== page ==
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THE HUNGER GAMES Movies Split the Wrong Book

THE HUNGER GAMES Movies Split the Wrong Book

Editor’s note: This is spoiler-free for those of you that haven’t read the books. To read our full review of Mockingjay – Part 2, click here.

The last Hunger Games movie, Mockingjay Part 2, will almost definitely be the best of the four films in the franchise and make a ton of money when it opens. But it really shouldn’t exist. Lionsgate split up the wrong book. If they wanted to extend the books to make one more film they should have split up the first book instead, a decision that would have led to four great films instead of the uneven franchise we ended up with.

For all of the action and excitement of The Hunger Games, it only works as a story because you care about Katniss Everdeen. Everything she does in the series stems from the relationships in her life. Yes, she becomes a revolutionary symbol against President Snow unintentionally, but it does not grow from a personal hatred or a desire to fight oppression. Rather, Katniss’ passion for the movement stems solely from a concern for the safety of those she loves. When she says to Snow, “I just wanted to save my sister and keep Peeta alive,” she means it—there is no pretense or secret want of glory. She is merely looking for peace in her own life.

What makes this harder? The Girl on Fire is not an easy person to love—just ask Gale. She’s gruff, awkward, obtuse, and aggressive. But in spite of all that, she is at her core a good person, and one worth investing in given that this is her story. This means caring about Katniss, and what she does is the single most important job of the people setting the stage for her story. You can’t shortchange the time needed to understand her, her world, and what she stands for. But to understand her means to understand the relationships and universe that define her.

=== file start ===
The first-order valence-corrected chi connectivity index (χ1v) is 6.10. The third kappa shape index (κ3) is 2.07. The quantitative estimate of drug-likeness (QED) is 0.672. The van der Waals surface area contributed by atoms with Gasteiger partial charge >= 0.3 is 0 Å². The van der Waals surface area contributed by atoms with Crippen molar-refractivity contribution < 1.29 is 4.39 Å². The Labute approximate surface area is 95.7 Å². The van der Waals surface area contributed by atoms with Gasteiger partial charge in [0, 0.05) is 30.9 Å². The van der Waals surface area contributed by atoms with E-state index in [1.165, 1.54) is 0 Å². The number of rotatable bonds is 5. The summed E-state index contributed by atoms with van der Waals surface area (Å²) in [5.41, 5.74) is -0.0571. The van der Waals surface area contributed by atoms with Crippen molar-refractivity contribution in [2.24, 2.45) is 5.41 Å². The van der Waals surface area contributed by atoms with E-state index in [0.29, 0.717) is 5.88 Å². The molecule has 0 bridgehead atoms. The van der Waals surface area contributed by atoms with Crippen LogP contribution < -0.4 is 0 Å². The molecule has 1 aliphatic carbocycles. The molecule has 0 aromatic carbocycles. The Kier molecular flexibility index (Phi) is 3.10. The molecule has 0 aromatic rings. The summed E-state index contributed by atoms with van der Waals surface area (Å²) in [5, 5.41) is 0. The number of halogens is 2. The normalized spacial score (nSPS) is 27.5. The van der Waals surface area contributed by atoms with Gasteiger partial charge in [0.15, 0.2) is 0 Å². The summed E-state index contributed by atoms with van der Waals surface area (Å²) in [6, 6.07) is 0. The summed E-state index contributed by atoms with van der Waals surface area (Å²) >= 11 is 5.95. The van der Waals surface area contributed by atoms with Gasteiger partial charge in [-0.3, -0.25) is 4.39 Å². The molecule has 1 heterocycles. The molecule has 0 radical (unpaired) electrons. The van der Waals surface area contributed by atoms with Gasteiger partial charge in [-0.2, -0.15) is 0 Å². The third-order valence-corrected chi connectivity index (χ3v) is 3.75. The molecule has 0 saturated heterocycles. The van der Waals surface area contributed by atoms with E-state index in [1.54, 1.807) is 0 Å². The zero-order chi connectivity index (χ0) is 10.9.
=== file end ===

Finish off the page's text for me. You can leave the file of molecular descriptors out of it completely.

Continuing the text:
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Those important relationships and world-building are primarily developed in the first book. Unfortunately, little of this happened in the first film. Her father and mother are brief concepts rather than fully fleshed-out figures essential to Katniss’ experience. By ignoring her selfless protection of Rue and her respect for her young competitor, the development of Katniss’ relationship with Prim suffers. And Peeta? Well that might be the biggest travesty of them all. What happens with them in the arena shapes the story of Katniss as much as anything. The first film wanted you to get all of this, but it never earned it. They expected you to understand (because books), but never did any of the leg work required to find it.

So rather than split up the final book—which should have been one film—the better option would have been to split up the first. It would have allowed the filmmakers to do the world building that is so important for the context for everything that follows while still fostering the emotional education that is the real essence of the series. With a split first book, not only do you get a better first movie(s), but the rest of the films have less work to do and can tell the story without explaining why they are worth your time. You’ve done the work, you’ve given us what we need, and now you can work towards telling a compelling story that we are already deeply invested in. Do the job right the first time and we will care enough to come back for the rest of the films.

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The first movie in a fantasy series is inherently difficult to pull off successfully, and The Hunger Games exemplifies a problem that film adaptations, especially fantasy ones, always seem to make—namely splitting up the wrong book into multiple films. This is by no means a new problem; ever since Warner Bros. split Harry Potter and the Deathly Hallows into two separate films, every YA franchise under the sun has looked to double down on potential profits by stretching their sagas even longer. That isn’t even necessarily a bad thing, but they can make their money and produce an exciting film simultaneously. In the case of The Hunger Games, this franchise finagling is especially egregious because the entire story relies on what happens in the first book.

When you are adapting a book for the big screen, you have to understand why it’s worth doing. Is it to show big battles? Is it to create a new world? Or is it to tell a story? Battles and scenery don’t matter if the people in them aren’t given equal weight.

Mockingjay Part 2 will almost definitely be the best film of the four and I can’t wait to see it. I just wish it never existed.

Images: Lionsgate

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